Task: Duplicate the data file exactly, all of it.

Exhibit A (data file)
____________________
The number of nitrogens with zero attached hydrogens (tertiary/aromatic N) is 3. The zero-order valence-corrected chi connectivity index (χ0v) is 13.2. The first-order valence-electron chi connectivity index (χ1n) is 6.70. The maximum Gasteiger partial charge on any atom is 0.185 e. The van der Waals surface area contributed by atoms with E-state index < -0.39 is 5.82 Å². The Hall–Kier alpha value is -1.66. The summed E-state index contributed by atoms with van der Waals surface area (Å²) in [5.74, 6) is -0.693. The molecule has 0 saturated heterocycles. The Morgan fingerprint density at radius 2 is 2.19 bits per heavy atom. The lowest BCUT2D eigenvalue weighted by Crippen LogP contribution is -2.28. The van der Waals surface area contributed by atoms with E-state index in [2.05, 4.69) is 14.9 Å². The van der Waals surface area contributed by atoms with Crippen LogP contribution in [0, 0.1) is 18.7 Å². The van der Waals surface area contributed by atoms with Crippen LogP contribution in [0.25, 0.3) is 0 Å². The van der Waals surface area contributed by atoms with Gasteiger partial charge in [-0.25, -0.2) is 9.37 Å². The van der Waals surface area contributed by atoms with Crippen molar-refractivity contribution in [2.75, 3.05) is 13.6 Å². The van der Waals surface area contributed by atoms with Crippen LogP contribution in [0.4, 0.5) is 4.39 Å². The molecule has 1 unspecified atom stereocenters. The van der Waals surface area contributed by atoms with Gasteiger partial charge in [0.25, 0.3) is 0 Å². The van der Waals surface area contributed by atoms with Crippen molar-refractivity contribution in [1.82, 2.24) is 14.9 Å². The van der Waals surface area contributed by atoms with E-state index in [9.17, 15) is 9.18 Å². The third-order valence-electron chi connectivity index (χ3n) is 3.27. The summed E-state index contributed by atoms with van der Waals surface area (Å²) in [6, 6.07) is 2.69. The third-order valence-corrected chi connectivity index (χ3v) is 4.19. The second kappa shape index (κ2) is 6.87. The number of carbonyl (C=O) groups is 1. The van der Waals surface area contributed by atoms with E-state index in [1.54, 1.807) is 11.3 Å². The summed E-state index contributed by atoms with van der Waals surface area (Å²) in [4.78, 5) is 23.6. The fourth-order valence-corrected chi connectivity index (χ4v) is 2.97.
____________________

The number of nitrogens with zero attached hydrogens (tertiary/aromatic N) is 3. The zero-order valence-corrected chi connectivity index (χ0v) is 13.2. The first-order valence-electron chi connectivity index (χ1n) is 6.70. The maximum Gasteiger partial charge on any atom is 0.185 e. The van der Waals surface area contributed by atoms with E-state index < -0.39 is 5.82 Å². The Hall–Kier alpha value is -1.66. The summed E-state index contributed by atoms with van der Waals surface area (Å²) in [5.74, 6) is -0.693. The molecule has 0 saturated heterocycles. The Morgan fingerprint density at radius 2 is 2.19 bits per heavy atom. The lowest BCUT2D eigenvalue weighted by Crippen LogP contribution is -2.28. The van der Waals surface area contributed by atoms with E-state index in [2.05, 4.69) is 14.9 Å². The van der Waals surface area contributed by atoms with Crippen LogP contribution in [0, 0.1) is 18.7 Å². The van der Waals surface area contributed by atoms with Crippen LogP contribution in [0.25, 0.3) is 0 Å². The van der Waals surface area contributed by atoms with Gasteiger partial charge in [-0.25, -0.2) is 9.37 Å². The van der Waals surface area contributed by atoms with Crippen molar-refractivity contribution in [2.75, 3.05) is 13.6 Å². The van der Waals surface area contributed by atoms with Crippen LogP contribution in [0.4, 0.5) is 4.39 Å². The molecule has 1 unspecified atom stereocenters. The van der Waals surface area contributed by atoms with Gasteiger partial charge in [0.25, 0.3) is 0 Å². The van der Waals surface area contributed by atoms with Crippen molar-refractivity contribution in [1.82, 2.24) is 14.9 Å². The van der Waals surface area contributed by atoms with E-state index in [9.17, 15) is 9.18 Å². The third-order valence-electron chi connectivity index (χ3n) is 3.27. The summed E-state index contributed by atoms with van der Waals surface area (Å²) in [6, 6.07) is 2.69. The third-order valence-corrected chi connectivity index (χ3v) is 4.19. The second kappa shape index (κ2) is 6.87. The number of carbonyl (C=O) groups is 1. The van der Waals surface area contributed by atoms with E-state index in [1.54, 1.807) is 11.3 Å². The summed E-state index contributed by atoms with van der Waals surface area (Å²) in [4.78, 5) is 23.6. The fourth-order valence-corrected chi connectivity index (χ4v) is 2.97.